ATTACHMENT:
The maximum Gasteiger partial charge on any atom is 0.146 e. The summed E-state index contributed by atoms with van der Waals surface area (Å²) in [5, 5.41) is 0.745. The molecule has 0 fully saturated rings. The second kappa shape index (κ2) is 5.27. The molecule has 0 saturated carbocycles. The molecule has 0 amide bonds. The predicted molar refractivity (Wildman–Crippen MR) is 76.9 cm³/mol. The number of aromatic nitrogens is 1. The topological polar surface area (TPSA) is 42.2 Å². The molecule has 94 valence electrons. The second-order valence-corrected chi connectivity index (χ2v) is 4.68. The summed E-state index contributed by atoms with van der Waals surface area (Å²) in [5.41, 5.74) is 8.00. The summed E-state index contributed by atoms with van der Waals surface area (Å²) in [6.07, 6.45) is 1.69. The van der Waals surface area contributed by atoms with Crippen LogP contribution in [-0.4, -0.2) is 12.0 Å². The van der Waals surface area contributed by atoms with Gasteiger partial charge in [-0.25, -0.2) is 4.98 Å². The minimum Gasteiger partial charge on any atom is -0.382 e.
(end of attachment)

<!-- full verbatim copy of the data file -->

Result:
The maximum Gasteiger partial charge on any atom is 0.146 e. The summed E-state index contributed by atoms with van der Waals surface area (Å²) in [5, 5.41) is 0.745. The molecule has 0 fully saturated rings. The second kappa shape index (κ2) is 5.27. The molecule has 0 saturated carbocycles. The molecule has 0 amide bonds. The predicted molar refractivity (Wildman–Crippen MR) is 76.9 cm³/mol. The number of aromatic nitrogens is 1. The topological polar surface area (TPSA) is 42.2 Å². The molecule has 94 valence electrons. The second-order valence-corrected chi connectivity index (χ2v) is 4.68. The summed E-state index contributed by atoms with van der Waals surface area (Å²) in [5.41, 5.74) is 8.00. The summed E-state index contributed by atoms with van der Waals surface area (Å²) in [6.07, 6.45) is 1.69. The van der Waals surface area contributed by atoms with Crippen LogP contribution in [-0.4, -0.2) is 12.0 Å². The van der Waals surface area contributed by atoms with Gasteiger partial charge in [-0.25, -0.2) is 4.98 Å². The minimum Gasteiger partial charge on any atom is -0.382 e.